We came back down the stairs, through the gift shop and then went outside and over to the barn. Inside, we looked at rows of stalls for horses imagining back to a day when they would have been full, and commenting to each other what the smell must have been like on a hot July day. I even got to try my hand at riding wooden “horse.”
From Scout’s Rest, we drove around the corner to the historical museum. While we enjoyed looking at other displays, we were especially interested in the exhibit on the North Platte Canteen.
Early in WWII, the town of North Platte caught wind that a group of Nebraska National Guard soldiers would be stopping at the local train station on December 17, 1941, on their way to be deployed. The town got together, made sandwiches, chicken, pies, cookies and other refreshments as well as gifts to give to their home state heroes when they came through. While they waited for the train to get to the station, they learned that they weren’t Nebraska soldiers, after all, but actually soldiers from Kansas who would be on the train. The folks from North Platte didn’t let that deter them, and when the train stopped, they welcomed the Kansans as their own giving them everything they’d prepared.
Realizing how much they’d lifted the morale of the soldiers, they quickly decided they should meet every train that came through town. An organization formed soon thereafter, and the people of North Platte and surrounding communities met every troop train that came through the city for more than five years, from Christmas day, 1941 until April 1, 1946. Over that time they received no government funding for this project — everything was a donated. By the end of the canteen, it had served over 6,000,000 servicemen and women on their way to war. Some of those people have come back to North Platte over the years, and have written their memories of the Canteen in a notebook at the museum.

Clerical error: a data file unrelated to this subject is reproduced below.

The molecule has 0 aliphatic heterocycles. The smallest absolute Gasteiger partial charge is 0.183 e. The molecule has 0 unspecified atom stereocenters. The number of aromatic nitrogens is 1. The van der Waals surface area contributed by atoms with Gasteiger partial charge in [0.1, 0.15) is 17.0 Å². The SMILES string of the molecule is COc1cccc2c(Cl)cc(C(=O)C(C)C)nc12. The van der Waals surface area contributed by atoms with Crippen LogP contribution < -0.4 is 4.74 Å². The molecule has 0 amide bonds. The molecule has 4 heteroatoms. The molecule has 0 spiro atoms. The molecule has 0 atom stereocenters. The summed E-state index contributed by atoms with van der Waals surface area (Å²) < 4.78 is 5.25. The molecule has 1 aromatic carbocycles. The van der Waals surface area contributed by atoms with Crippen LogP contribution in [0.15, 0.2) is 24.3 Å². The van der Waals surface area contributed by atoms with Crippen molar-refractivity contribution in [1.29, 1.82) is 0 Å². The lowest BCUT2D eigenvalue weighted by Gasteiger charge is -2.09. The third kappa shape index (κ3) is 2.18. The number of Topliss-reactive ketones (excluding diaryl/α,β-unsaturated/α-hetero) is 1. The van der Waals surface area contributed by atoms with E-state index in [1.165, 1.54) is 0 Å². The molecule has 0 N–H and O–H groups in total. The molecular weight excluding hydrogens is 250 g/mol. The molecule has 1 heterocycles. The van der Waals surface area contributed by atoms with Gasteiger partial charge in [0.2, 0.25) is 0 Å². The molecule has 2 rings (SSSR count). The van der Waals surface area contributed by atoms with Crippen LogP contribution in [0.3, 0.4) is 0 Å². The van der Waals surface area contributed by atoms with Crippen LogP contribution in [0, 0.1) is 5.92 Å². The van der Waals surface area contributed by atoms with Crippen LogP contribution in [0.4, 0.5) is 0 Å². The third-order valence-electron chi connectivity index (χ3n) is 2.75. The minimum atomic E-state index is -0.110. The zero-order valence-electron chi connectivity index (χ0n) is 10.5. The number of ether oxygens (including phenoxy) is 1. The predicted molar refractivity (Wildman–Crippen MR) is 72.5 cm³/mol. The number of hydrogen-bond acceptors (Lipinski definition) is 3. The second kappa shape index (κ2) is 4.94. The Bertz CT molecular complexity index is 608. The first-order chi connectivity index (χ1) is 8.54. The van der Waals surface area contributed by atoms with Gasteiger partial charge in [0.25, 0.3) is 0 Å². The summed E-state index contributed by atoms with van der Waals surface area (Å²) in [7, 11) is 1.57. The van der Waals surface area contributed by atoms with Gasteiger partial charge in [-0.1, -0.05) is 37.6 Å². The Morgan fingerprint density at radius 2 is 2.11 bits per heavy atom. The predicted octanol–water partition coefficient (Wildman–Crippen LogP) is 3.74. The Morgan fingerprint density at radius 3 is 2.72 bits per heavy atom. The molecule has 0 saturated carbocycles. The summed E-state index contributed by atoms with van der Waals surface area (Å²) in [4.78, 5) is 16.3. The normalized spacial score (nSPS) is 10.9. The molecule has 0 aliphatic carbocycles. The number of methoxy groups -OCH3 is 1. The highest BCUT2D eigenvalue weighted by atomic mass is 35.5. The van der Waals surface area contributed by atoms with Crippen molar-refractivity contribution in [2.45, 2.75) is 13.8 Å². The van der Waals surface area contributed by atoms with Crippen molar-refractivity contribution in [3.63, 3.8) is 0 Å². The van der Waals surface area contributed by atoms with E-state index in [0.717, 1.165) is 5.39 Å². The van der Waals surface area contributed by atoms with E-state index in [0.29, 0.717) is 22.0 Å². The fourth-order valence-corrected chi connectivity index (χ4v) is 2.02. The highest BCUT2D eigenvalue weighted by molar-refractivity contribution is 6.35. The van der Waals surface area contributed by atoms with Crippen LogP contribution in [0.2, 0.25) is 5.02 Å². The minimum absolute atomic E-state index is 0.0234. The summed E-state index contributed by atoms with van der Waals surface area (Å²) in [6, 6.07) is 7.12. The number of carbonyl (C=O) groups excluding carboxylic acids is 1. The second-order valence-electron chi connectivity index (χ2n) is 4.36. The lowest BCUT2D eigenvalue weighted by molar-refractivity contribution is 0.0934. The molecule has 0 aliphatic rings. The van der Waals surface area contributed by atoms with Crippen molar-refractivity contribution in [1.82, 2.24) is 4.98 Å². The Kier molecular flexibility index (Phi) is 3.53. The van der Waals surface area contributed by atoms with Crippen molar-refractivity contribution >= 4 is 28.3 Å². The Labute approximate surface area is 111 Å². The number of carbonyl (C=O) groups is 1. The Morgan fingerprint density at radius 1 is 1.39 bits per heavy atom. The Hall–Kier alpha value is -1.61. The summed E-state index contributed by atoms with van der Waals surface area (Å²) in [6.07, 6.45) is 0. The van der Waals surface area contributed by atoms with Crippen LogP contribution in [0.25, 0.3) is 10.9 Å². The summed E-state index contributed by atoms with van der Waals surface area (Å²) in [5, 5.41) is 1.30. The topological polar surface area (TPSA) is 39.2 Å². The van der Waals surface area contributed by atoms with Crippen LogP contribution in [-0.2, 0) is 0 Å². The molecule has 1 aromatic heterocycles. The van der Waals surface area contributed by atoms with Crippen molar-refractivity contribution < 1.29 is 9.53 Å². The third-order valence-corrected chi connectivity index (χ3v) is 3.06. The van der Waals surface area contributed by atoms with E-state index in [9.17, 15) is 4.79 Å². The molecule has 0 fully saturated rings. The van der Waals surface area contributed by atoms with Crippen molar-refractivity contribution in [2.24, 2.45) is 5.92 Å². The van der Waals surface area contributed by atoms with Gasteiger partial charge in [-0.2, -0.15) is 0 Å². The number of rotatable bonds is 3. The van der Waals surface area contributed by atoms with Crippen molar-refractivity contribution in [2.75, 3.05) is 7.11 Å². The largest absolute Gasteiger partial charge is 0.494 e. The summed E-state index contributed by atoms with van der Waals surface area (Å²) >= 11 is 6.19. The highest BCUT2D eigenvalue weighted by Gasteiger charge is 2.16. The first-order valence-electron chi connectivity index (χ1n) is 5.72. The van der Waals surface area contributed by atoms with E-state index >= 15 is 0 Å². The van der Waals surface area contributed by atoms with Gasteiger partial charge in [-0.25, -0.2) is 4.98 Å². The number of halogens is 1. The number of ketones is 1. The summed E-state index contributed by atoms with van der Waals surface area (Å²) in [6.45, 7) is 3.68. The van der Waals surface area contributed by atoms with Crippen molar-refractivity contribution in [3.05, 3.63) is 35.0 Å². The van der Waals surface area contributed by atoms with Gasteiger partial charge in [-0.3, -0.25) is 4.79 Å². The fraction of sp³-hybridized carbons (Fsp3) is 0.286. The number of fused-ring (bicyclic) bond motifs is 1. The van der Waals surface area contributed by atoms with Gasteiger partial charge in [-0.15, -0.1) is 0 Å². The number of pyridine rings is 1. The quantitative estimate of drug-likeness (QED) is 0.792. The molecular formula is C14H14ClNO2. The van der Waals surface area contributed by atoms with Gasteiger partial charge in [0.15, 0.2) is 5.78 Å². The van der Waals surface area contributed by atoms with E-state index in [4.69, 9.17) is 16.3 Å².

The museum also has a display of photos of servicemen in uniform. They are from a collection from a lady named Doris Dotson, who owned a local bar (Doris’ Tavern) in North Platte for years.
She worked at the canteen, and she never lost the soft spot in her heart for those who serve in the military. At her bar, she offered a free drink to any soldier who would give her a copy of his service picture to hang on the wall. Doris’ Tavern is long gone, but her pictures remain at the historical museum where they are displayed on a rotating basis. Also displayed is a jacket that Doris wore while she worked at the canteen.
Outside the museum, there was an entire village with small houses and buildings from the area, as well as displays from the Union Pacific Railroad.
We’d had a great morning in North Platte, and were now ready to head north, across the Sandhills. Our sights were set on the Nebraska National Forest at Halsey. Fourteen year-old me couldn’t wait to climb the observation tower there.
Up next, we get off the interstate and head north through the Sandhills to Valentine.